There are a few things that can cause a dramatic increase in sales though: Having your book mentioned or talked about on a show like Oprah or Ellen can result in a huge spike in sales. Having your book turned into a movie of course is a no-brainer way but this requires incredible luck. Winning a prestigious award might cause a small increase because most non-writers know nothing of these awards. Promoting your book on Facebook, Twitter, internet ads, Google+, and other online sources might give you a small, temporary increase in sales. Sending out a pile of postcards in the mail will most likely not result in enough sales to cover the cost of printing and mailing them. Doing signings at book stores or libraries does not seem to boost overall sales at all. So what drives sales?

Several surveys suggest that most people buy a book based on the recommendation of one of their friends. In other words--word of mouth. Following behind this are the people who buy a book because it was written by an author they've read before and liked. Next in line are those who just browse the list of books looking at titles and covers. These people will buy a book based on its visual appeal followed by the description then the reviews and finally the price.

Not every author can enjoy strong sales for long periods of time. I had my run with the Galactic Alliance series back in 2012 when Translight rose up the Amazon chart to stall at #178 of all books sold. I know I have a faithful following because sales spike when I release a new book. But the days of selling hundreds of books a day appear to be over. What caused that spike? I have no clue. But I am very happy to say that even though daily sales are low, they are steady. I still get the occasional good review which boosts my confidence and makes me want to write more.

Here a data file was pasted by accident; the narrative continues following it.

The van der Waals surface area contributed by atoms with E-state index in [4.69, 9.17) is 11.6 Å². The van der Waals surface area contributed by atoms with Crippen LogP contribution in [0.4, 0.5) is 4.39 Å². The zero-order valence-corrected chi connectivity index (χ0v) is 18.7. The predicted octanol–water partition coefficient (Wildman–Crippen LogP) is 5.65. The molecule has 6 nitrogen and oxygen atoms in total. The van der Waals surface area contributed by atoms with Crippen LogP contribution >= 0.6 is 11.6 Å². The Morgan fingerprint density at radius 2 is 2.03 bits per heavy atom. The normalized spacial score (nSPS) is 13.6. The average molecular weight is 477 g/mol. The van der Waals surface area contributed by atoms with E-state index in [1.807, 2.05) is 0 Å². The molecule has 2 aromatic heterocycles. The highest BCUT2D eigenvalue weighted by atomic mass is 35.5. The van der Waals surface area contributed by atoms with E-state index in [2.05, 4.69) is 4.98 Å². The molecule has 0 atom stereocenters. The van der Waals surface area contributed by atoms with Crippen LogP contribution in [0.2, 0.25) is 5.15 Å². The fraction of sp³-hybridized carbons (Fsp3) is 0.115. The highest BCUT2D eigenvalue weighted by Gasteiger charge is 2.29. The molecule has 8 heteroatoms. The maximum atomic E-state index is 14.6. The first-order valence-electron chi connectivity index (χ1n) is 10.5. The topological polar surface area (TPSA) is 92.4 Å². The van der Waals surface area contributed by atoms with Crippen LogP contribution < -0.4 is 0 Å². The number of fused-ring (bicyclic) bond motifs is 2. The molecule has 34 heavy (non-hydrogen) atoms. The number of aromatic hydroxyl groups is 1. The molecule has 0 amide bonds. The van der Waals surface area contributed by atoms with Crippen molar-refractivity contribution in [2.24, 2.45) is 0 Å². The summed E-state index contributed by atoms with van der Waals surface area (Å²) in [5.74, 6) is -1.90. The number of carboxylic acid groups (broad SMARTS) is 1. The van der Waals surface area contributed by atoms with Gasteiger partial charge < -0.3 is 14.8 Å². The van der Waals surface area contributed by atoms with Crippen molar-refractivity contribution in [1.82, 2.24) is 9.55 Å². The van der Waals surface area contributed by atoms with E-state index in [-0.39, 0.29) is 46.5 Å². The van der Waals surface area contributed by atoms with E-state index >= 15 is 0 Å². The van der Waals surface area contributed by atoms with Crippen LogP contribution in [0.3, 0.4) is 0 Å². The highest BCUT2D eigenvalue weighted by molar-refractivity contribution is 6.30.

Learning to write a great book is a never ending process. I read books on how to improve my writing. I read other books with an eye towards how the author structures her sentences and paragraphs. I read internet articles and magazine articles on how to improve my prose. And most importantly, I listen to my readers. I have always responded to their emails and I listen to their comments. I work at a nuclear power plant and we continue to strive to improve--training never ends. It's the same with writing.

Next week is my last week as an instrumentation and controls technician at the nuke plant. I'll be working nights and then I have a week's vacation. When I return to work I report to my new desk as a maintenance planner. This is a good move for me for many reasons. Wish me luck.


Amtrak writer residency

Ok--so I don't stand a snowball's chance in... Well, you get the point. I'm talking about the exciting AmTrak writer's residency that officially opened its doors for submission yesterday afternoon. If you're on Twitter you've probably seen the flurry of discussions concerning this event. If you want to learn about how it all started, check out this article on the Wire website. I was glued to my Twitter feed all week waiting for the announcement. It finally came yesterday as I was walking into B&N to attend my writer's meeting. I sat down, fired up the laptop, and put in my submission. Now the waiting begins. If you're interested, check out the link above and put your name in the hat. Yes that means I'll be pushed farther down the list but it's more appropriate to share this information than to keep it private in the hopes that I'll be one of only a few to submit. Go for it!